Show of hands, who has been paying attention to the various lawsuits dealing with the ATF’s reinterpretation of Bump Stocks? Because to be completely honest, I haven’t been paying as much attention as I clearly should have been. In their most recent court filing, the ATF has admitted some truly explosive news. Namely, they concede that they do not have the authority to reinterpret the definition of machine guns in the bump stock ruling under the National Firearms Act (NFA).
ATF Admits No Legal Authority for Bump Stock Ruling
Let’s back up and provide some context. So, on December 26th, 2018, the ATF issued a final ruling on “bump stocks”. A bump-stock is a device that allows an operator of a firearm to simulate automatic fire by muscle power. While previously the ATF had decided that bump-fire or slide-fire stocks were legal devices, they then reclassified them as illegal machineguns. All current owners were ordered to destroy them. If you did not do so, you faced up to 10 years in federal prison.
Naturally, a lot of people became somewhat ticked off that the ATF would seemingly arbitrarily change their ruling to make thousands of Americans potential felons overnight. As a result, many people filed lawsuits. One such lawsuit was filed by the New Civil Liberties Alliance on behalf of plaintiff W. Clark Aposhian.
This Case in Particular
This lawsuit rests on a fairly straightforward presumption. The complaint states that since all legislative powers lie with Congress, the ATF, as a part of the executive branch, cannot reinterpret statutes to mean something else. Since the law regarding machineguns has not changed, bump stocks can’t be reclassified as machineguns.
There are another 30 odd pages of the original complaint, but that’s about the gist of things. Mr. Aposhian is a law-abiding citizen, the ATF told him that bump stocks were legal so he bought one. The filing states that the ATF lacks the authority to reclassify bump stocks, and thus the ATF has violated Mr. Aposhian’s constitutional rights, as well as exceeding its constitutional remit as part of the executive branch.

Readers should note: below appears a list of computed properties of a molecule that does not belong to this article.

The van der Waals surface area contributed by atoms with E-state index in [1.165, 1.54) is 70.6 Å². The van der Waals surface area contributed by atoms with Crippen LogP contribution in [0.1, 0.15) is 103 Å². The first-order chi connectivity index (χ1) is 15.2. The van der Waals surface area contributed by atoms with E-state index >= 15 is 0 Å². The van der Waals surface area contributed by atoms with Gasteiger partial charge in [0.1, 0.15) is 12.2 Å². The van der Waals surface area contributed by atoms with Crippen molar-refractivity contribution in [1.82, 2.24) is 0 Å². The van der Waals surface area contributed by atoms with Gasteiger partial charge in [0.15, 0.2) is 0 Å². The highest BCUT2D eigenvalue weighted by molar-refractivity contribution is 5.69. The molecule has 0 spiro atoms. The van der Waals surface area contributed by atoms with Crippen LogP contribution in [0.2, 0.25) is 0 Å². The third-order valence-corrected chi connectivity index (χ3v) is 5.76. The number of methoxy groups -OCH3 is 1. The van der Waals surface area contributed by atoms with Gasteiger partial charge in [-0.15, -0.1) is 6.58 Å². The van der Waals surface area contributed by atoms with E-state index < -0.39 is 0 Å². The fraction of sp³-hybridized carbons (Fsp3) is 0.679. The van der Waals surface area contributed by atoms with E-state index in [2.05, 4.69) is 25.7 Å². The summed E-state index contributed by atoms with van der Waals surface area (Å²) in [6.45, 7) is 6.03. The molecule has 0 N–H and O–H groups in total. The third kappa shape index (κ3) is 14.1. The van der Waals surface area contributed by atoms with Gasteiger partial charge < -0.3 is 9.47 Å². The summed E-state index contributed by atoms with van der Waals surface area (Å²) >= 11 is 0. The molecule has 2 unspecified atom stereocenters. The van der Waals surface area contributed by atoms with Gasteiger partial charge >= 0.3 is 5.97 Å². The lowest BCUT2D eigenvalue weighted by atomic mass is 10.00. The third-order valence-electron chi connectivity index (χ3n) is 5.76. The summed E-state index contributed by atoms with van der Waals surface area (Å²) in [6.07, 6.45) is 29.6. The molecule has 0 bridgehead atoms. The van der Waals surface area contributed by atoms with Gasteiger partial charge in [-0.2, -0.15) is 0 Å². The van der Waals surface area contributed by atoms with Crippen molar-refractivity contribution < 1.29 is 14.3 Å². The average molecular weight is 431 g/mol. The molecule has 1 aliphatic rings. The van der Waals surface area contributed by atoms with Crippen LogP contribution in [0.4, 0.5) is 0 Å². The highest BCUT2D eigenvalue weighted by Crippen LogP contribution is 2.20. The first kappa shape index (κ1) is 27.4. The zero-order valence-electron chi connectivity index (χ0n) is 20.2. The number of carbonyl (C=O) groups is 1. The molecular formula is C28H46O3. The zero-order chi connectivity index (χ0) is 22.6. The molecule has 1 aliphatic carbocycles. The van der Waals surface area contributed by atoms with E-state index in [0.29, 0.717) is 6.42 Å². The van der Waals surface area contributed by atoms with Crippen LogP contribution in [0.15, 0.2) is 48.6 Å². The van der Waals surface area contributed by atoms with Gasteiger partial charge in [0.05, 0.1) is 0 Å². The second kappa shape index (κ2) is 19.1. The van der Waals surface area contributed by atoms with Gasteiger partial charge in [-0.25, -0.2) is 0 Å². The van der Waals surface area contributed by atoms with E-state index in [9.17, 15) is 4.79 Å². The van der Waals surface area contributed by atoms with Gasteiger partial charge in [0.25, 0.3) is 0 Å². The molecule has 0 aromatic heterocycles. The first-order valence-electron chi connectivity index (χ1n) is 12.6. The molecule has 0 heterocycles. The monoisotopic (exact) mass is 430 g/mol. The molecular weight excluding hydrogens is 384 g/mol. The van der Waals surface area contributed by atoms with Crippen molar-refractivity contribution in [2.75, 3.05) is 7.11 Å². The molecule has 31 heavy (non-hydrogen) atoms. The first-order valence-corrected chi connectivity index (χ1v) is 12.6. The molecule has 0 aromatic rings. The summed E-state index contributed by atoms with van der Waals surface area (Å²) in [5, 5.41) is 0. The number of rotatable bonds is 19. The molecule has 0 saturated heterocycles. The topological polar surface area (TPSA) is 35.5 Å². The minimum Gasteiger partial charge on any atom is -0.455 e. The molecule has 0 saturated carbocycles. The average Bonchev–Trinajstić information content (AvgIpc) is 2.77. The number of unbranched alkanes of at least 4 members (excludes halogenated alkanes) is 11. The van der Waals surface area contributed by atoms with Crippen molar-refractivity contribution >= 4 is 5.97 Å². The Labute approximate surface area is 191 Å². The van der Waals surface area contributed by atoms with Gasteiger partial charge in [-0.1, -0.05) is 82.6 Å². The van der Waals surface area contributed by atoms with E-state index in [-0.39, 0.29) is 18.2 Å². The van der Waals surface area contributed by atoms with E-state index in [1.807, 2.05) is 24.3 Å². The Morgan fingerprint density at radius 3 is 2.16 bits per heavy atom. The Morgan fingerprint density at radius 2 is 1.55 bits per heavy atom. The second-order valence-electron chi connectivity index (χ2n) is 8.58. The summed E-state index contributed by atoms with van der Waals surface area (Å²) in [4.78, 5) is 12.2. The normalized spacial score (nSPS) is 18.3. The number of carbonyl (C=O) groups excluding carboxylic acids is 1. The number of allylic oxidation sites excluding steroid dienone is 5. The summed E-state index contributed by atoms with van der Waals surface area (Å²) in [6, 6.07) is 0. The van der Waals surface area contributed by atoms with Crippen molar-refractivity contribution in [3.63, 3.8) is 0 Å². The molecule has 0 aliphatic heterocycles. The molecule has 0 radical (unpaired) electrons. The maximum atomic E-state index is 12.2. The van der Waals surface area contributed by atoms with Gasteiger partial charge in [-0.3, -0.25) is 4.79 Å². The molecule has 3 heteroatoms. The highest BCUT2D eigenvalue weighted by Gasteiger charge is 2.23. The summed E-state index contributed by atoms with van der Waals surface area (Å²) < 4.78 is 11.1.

ATF Bump Stock Ruling Admission – Why Should We Care?
The million-dollar question. Why do we care? Because as of September 18th, the ATF has written a court brief that admits it exceeded its constitutional remit as part of the executive branch. The court filing states specifically that;
The statutory scheme does not, however, appear to provide the Attorney General the authority to engage in “gap-filling” interpretations of what qualifies as a “machinegun”. Congress has provided a detailed definition of the term “machinegun”…
The New Civil Liberties Alliance, on behalf of Mr. Aposhian, quickly filed a for a preliminary injunction. Essentially, as Mr. Aposhian has suffered “irreparable harm” from the deprivation of his lawfully-acquired bump stock, and the ATF (in the opinion of the Plaintiffs) clearly lacks the authority to cause such deprivation, the Final Rule on Bump Stocks should be struck down.
ATF’s Brief on the bump stock ruling is behind a login-wall in the PACER system. It can be found in the 10th Circuit Court’s filings, case number 19-4036, Aposhian v. Barr, et al.
This case is not about whether gun control is a good idea. Rather, Mr. Aposhian’s appeal raises key issues about how an agency may create such a ban—that is, whether agency regulations may contradict a statute passed by Congress. The appeal also challenges the notion that a mere interpretive rule can bind third parties, such as owners of bump stocks.
The bump stock rule made it a new federal crime to own a bump stock, even one purchased with ATF’s prior permission. ATF knows it didn’t have the authority to enact such a law. Instead of defending the rule, ATF now pretends the ban is just a recommendation for the public. NCLA is confident the court will see through ATF’s games and strike down this invalid rule.” —Caleb Kruckenberg, Litigation Counsel
ATF is caught between a rock and a hard place. The agency lacks legal authority to issue a so-called legislative rule, but a mere interpretive rule is not legally allowed to bind any third parties outside the government. By ordering half a million bump stock owners to surrender their devices—or face prosecution—ATF has acted in a completely unconstitutional fashion. It is high time for the federal courts to put a stop to this regulatory nonsense.”
—Mark Chenoweth, Executive Director and General Counsel
Congress could have passed bipartisan legislation making bump stocks illegal. Instead, ATF has tried to ban them via administrative action in the Bump Stock Final Rule. This Court has a constitutional obligation to strike down ATF’s attempted legislative rewrite. Otherwise, the Executive Branch will usurp Congress’ legislative function in other areas, and the Constitution’s careful limits on how laws are made will be undone.